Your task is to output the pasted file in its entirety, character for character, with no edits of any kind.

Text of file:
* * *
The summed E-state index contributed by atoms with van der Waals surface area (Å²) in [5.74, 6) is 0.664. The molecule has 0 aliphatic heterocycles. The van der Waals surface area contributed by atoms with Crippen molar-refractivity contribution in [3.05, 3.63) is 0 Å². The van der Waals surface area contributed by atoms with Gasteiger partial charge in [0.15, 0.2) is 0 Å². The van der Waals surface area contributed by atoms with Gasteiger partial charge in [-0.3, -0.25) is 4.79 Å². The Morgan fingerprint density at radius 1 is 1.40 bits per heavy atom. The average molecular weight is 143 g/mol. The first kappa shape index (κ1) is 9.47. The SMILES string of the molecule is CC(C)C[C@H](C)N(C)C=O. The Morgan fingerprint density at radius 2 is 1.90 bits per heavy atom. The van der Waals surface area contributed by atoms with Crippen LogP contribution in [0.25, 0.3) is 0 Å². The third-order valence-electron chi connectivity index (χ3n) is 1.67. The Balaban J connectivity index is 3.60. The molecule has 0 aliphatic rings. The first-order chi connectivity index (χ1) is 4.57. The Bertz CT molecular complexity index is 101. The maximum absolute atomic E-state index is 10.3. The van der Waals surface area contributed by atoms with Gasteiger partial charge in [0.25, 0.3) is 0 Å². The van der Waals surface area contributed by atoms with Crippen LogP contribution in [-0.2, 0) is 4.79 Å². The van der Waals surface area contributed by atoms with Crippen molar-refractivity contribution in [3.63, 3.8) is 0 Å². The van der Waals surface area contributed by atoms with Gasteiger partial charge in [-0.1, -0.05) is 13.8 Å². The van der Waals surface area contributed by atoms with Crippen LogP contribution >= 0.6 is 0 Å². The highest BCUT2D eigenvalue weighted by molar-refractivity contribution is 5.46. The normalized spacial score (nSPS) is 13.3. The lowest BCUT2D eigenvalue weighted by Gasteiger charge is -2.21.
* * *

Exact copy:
The summed E-state index contributed by atoms with van der Waals surface area (Å²) in [5.74, 6) is 0.664. The molecule has 0 aliphatic heterocycles. The van der Waals surface area contributed by atoms with Crippen molar-refractivity contribution in [3.05, 3.63) is 0 Å². The van der Waals surface area contributed by atoms with Gasteiger partial charge in [0.15, 0.2) is 0 Å². The van der Waals surface area contributed by atoms with Gasteiger partial charge in [-0.3, -0.25) is 4.79 Å². The Morgan fingerprint density at radius 1 is 1.40 bits per heavy atom. The average molecular weight is 143 g/mol. The first kappa shape index (κ1) is 9.47. The SMILES string of the molecule is CC(C)C[C@H](C)N(C)C=O. The Morgan fingerprint density at radius 2 is 1.90 bits per heavy atom. The van der Waals surface area contributed by atoms with Crippen LogP contribution in [0.25, 0.3) is 0 Å². The third-order valence-electron chi connectivity index (χ3n) is 1.67. The Balaban J connectivity index is 3.60. The molecule has 0 aliphatic rings. The first-order chi connectivity index (χ1) is 4.57. The Bertz CT molecular complexity index is 101. The maximum absolute atomic E-state index is 10.3. The van der Waals surface area contributed by atoms with Gasteiger partial charge in [0.25, 0.3) is 0 Å². The van der Waals surface area contributed by atoms with Crippen LogP contribution in [-0.2, 0) is 4.79 Å². The van der Waals surface area contributed by atoms with Crippen molar-refractivity contribution in [3.63, 3.8) is 0 Å². The van der Waals surface area contributed by atoms with Gasteiger partial charge in [-0.1, -0.05) is 13.8 Å². The van der Waals surface area contributed by atoms with Crippen LogP contribution >= 0.6 is 0 Å². The highest BCUT2D eigenvalue weighted by molar-refractivity contribution is 5.46. The normalized spacial score (nSPS) is 13.3. The lowest BCUT2D eigenvalue weighted by Gasteiger charge is -2.21.